• Geoffrey Rush as the wily 'undead' cursed pirate Captain Barbossa - displayed with amazing special effects when first revealed





Pitch Black (2000) (aka The Chronicles of Riddick: Pitch Black)

In David Twohy's taut science fiction thriller:

  • the film's unique premise of a constantly-lit, barren desert planet within a three-star system which undergoes a rare eclipse of its three suns every 22 years that unleashes hibernating, terrifying winged alien creatures in the darkness
  • the complex character of amoral, vicious murderer and anti-hero prisoner Richard D. Riddick (Vin Diesel in a star-making role) - the only one who can see in the dark and help save the crew from the sharp-toothed flying monsters
  • the scene of Riddick's stunned reaction: "Not for me! Not for me!" at the moment of ship pilot Carolyn Fry's (Radha Mitchell) sacrificial death to a nocturnal creature (while she was in Riddick's arms) after she had vowed earlier that she'd die rather than abandon everyone ("I would die for them")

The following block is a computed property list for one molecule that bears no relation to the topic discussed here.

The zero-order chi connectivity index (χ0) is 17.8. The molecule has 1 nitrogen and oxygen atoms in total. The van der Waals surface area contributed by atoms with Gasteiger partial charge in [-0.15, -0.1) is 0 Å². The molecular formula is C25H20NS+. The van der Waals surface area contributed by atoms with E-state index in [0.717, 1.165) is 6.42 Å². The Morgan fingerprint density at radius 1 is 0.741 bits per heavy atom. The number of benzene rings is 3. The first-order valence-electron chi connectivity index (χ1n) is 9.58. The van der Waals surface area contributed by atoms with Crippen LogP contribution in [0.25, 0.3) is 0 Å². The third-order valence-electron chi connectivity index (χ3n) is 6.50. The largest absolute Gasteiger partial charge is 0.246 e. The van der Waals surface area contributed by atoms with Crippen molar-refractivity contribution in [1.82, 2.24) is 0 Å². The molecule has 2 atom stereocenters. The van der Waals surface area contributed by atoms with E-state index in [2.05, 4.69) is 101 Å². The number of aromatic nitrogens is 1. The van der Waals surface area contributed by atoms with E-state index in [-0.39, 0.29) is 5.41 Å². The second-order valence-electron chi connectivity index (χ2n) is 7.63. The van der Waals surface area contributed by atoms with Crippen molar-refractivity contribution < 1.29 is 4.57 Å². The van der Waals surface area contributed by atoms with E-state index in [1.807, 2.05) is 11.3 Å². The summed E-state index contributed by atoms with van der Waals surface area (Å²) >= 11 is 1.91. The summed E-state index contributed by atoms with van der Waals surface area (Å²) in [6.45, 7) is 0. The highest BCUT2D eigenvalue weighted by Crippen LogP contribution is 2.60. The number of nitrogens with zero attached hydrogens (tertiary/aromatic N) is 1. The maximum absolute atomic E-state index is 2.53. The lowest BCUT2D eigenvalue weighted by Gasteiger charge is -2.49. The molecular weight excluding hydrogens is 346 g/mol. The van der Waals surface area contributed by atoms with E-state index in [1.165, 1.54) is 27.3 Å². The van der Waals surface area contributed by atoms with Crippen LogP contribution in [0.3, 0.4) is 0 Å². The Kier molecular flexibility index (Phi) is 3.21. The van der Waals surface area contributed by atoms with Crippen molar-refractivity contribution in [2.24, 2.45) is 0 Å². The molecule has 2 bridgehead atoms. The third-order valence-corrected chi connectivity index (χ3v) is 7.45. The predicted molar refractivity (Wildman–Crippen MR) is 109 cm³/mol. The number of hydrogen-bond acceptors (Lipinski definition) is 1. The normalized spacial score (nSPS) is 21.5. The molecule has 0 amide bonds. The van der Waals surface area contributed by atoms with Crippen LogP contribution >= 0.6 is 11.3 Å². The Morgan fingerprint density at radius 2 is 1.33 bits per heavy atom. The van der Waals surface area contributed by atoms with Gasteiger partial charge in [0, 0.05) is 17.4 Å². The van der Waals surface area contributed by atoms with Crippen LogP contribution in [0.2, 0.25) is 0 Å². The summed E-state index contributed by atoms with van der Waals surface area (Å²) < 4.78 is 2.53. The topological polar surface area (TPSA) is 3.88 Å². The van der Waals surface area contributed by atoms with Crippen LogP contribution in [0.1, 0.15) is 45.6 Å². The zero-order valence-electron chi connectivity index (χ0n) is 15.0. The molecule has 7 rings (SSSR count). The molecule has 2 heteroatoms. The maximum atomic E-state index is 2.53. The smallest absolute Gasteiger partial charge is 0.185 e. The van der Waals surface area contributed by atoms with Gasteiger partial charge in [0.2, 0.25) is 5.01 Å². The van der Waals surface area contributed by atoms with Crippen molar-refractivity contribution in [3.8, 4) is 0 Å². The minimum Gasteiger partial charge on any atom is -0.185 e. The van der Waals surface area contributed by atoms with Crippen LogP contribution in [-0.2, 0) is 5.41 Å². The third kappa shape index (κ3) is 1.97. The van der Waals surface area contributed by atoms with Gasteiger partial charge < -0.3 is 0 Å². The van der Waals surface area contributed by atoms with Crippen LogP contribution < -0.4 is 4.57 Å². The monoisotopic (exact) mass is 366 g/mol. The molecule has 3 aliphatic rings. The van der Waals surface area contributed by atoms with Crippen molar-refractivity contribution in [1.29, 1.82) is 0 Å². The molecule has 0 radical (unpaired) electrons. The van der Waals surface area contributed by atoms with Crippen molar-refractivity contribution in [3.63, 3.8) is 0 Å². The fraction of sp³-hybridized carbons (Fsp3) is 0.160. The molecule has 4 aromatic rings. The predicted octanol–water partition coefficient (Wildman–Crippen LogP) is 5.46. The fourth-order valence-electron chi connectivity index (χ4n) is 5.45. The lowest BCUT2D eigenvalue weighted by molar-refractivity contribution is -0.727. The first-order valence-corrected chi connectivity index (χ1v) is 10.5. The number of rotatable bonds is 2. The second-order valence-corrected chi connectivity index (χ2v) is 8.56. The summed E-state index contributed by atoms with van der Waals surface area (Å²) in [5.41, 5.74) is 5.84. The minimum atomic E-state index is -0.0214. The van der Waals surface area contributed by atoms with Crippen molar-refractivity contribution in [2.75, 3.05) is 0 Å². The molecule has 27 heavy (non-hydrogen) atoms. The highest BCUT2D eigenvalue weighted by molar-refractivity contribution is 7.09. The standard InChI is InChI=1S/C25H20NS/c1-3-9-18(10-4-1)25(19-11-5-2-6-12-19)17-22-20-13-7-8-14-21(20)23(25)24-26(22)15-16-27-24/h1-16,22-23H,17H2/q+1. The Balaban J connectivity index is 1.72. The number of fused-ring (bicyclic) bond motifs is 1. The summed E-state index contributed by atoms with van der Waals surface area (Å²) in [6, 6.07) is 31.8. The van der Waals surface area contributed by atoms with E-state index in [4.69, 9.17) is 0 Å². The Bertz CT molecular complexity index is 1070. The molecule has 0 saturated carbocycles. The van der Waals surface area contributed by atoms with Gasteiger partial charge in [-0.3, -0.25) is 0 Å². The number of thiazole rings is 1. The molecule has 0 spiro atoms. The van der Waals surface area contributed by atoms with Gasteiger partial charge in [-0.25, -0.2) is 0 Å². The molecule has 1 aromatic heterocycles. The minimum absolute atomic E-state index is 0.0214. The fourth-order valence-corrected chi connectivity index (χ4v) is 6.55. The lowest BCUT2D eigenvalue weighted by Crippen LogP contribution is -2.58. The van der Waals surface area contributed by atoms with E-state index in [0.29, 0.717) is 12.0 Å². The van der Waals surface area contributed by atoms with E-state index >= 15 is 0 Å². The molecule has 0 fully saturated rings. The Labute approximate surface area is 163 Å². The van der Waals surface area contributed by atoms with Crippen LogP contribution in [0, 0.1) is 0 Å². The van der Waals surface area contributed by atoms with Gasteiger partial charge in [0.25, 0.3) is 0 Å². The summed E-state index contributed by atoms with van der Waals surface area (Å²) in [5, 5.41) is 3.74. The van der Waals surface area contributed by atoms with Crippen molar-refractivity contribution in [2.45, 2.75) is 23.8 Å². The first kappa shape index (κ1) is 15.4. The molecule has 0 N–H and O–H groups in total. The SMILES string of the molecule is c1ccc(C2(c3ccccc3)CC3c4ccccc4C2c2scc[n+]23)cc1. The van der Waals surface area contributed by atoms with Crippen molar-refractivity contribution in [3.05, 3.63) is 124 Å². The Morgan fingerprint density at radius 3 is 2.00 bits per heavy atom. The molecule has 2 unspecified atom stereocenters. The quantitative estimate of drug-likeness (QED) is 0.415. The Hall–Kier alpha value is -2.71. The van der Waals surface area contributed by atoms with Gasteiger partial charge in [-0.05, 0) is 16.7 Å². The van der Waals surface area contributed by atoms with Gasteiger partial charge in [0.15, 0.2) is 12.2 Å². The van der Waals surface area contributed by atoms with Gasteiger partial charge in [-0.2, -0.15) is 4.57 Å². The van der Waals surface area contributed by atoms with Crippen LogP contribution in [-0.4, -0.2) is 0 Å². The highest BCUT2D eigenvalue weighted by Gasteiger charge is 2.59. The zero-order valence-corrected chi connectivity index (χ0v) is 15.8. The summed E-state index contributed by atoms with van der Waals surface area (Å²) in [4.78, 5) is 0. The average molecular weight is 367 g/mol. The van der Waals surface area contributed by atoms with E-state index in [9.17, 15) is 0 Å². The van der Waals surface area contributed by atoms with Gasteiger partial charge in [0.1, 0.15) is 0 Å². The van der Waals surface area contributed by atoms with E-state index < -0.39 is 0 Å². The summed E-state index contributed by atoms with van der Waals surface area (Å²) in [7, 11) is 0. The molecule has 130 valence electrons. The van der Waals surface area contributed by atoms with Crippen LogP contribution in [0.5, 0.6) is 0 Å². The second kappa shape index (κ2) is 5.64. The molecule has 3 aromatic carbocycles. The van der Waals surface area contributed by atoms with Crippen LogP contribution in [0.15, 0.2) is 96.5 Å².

Pixote (1981, Braz.)

In director Hector Babenco's neo-realistic urban drama:

  • the many grim and disturbing images of Third World urban poverty among wayward Brazilian children
  • the dark night scene in the juvenile reformatory of a boy's violent gang-rape witnessed by 11 year-old orphaned and abandoned boy Pixote (Fernando Ramos da Silva)
  • the delinquent boys' activities including pick-pocketing, selling cocaine and robbing the johns of Sueli
  • the disturbing shots in the film's conclusion of prostitute Sueli's (Marilia Pera) bloody, self-aborted fetus in a bucket in a bathroom while she sits on the toilet
  • the scene of Pixote suckling hungrily at the breast of Sueli (a distorted portrait of La Pieta) while she tells him: "Baby, suck it. Mummy's with you" until it hurts and she pushes him away: "Take your dirty mouth off me"

A Place In the Sun (1951)